A few weeks ago, we wrote about CEO fraud.
CEO fraud is plain email trickery, but it’s an extremely effective tactic.
A message arrives from someone at the top. It addresses you by your first name. It requests you authorize a sizable transaction (no questions asked) to a supplier, a client, a potential acquisition.
As the kicker, the email directs you — ‘time is tight, act now.’
You may even get a phone call from a trusted financial advisor, verifying the transaction. Who are you to query the request?
You click confirm, and the fraud is complete.
In 2018, CEO impersonators conned US businesses out of a tidy $3.5 billion.
If you think that’s from a few targeted attacks relieving companies of vast sums, you’re mistaken: 1,100 businesses fall victim to a form of email fraud every month.
Now, 2020 is upon us. There’s a new imposter in town. Worryingly, emerging technology has created an even more effective way to con any business.
And it’s someone who speaks — even looks — just like your CEO.
Deepfakes are the real security threat of 2020
Deepfakes are videos that use artificial intelligence and machine learning to make it look like a staged event has taken place.
When, in reality, it didn’t.
It may be through a subtle edit to an existing video. Or, it could be completely fake.
Either way, the deepfake is designed to convince any viewer that what they’re watching happened in the real world — and the technology has become so good, it can carry off the gambit...
Just take the video of Nancy Pelosi acting drunk: it didn’t take long for the footage to go viral so that by the time commentators had confirmed it wasn’t genuine, it no longer mattered. The damage had been done.
Now, security experts are warning businesses that they need to be on high-alert as well.
As imagine how a video purportedly showing a CEO announcing damaging news could impact a company’s share price. Or, consider how you’d act if you saw your Chief Exec, at the other end of a video message, shouting:
— “Transfer the funds… WITHOUT DELAY.”
Given the efficacy of basic email fraud in 2018, the potential for deepfake-related extortion in 2020 could be unprecedented.
Worse, the risks extend further, but there are actions you can take to counter them.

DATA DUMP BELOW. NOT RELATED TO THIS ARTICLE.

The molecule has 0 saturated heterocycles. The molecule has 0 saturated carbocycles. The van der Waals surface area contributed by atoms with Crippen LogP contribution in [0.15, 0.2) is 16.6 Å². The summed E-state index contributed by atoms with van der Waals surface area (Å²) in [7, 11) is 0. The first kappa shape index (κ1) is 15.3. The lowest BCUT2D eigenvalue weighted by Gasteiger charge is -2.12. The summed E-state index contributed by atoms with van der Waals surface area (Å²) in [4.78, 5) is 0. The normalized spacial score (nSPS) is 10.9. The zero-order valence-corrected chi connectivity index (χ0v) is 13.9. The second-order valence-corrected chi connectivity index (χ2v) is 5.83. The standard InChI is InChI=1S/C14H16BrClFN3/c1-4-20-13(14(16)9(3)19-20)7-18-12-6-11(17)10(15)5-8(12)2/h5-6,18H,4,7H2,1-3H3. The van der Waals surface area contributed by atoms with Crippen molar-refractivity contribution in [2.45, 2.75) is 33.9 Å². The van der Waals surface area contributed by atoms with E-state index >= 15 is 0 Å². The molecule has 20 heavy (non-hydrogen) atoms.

Let me explain…
There are no limits to faking content
Technical specialists are clear on the subject.
Deepfakes are a grave concern — for society as much as for business — because as AI and machine learning techniques improve, there'll be no limits when it comes to faking content.
Expect email writing styles, photos, even video conference calls that reflect real-life.
Meaning, as faked content crosses into new territories, extortion becomes simpler to execute.
Imposters will no longer need to rely on email alone — they can add faked videos and phone calls to strengthen their arsenal.
What raises graver concern is that, as fake content becomes more convincing, it becomes easier to enact deeper levels of fraud.
The leading fear for IT security teams is that cybercriminals will use deepfakes in turbo-charged spearfishing campaigns: that is, highly targeted attacks that trick employees into sharing network access credentials.
And if a member of your team does share login details so that a hacker can gain access to your enterprise’s network, there’s no telling what the cybercriminal will do.
For many, deepfakes present the most significant risk in an artificially intelligent world.
As when a video looks so real, how can anyone say for sure...
— "That's a fake"
How to protect your business from deepfakes
Technology makes even the most sophisticated attacks, cheap.
In this digital world, all a criminal requires is access to the right software. Suddenly, they can create high-quality (yet fake) content that anyone would believe.
To make matters worse, few in the business world are alert to such risks.
Which is why you need to protect your business from the threat — and to mitigate the impact in case a deepfake finds success. How so?
There are three fundamental steps.
The number one way to avoid disaster is to educate your employees about the risk. Until there’s an automated way to authenticate videos or soundbites, people are your only defense. If your team knows deepfakes exist, and have a basic understanding of them, your business is already better off.
There’s no way to stop someone from creating a deepfake. But you can keep an eye out for them. Often, fake content follows a specific distribution pattern (for example, the same social media accounts tend to distribute fake videos). So, if you know where to look, you should be able to spot the risk early, then act fast to fight back.
But what’s the key to fighting fake content? Simple: real content. When fake news strikes, respond with a clear picture of what’s really going on and do everything in your power to destroy the narrative of the deepfake. As soon as you acknowledge the existence of fake news, you can start to undermine its credibility.
The harsh reality of deepfakes
The difficulty we all face is there’s no cheap way to auto-detect deepfakes.
There’s simply too much content online to analyze it all. And committing to finding fake content — manually or automatically — is prohibitively expensive.
The best actions to take are:
- Be vigilant to the fake
- Educate your workforce
- Have a strategy to fight back
….so that should your business become a target, you can quickly take aim and eliminate the threat.
Network security is crucial for every enterprise.
Keep your business secure by hiring qualified, competent, and (above all else!) friendly IT support — call Angelcom on 253-584-5906 to see how we can help.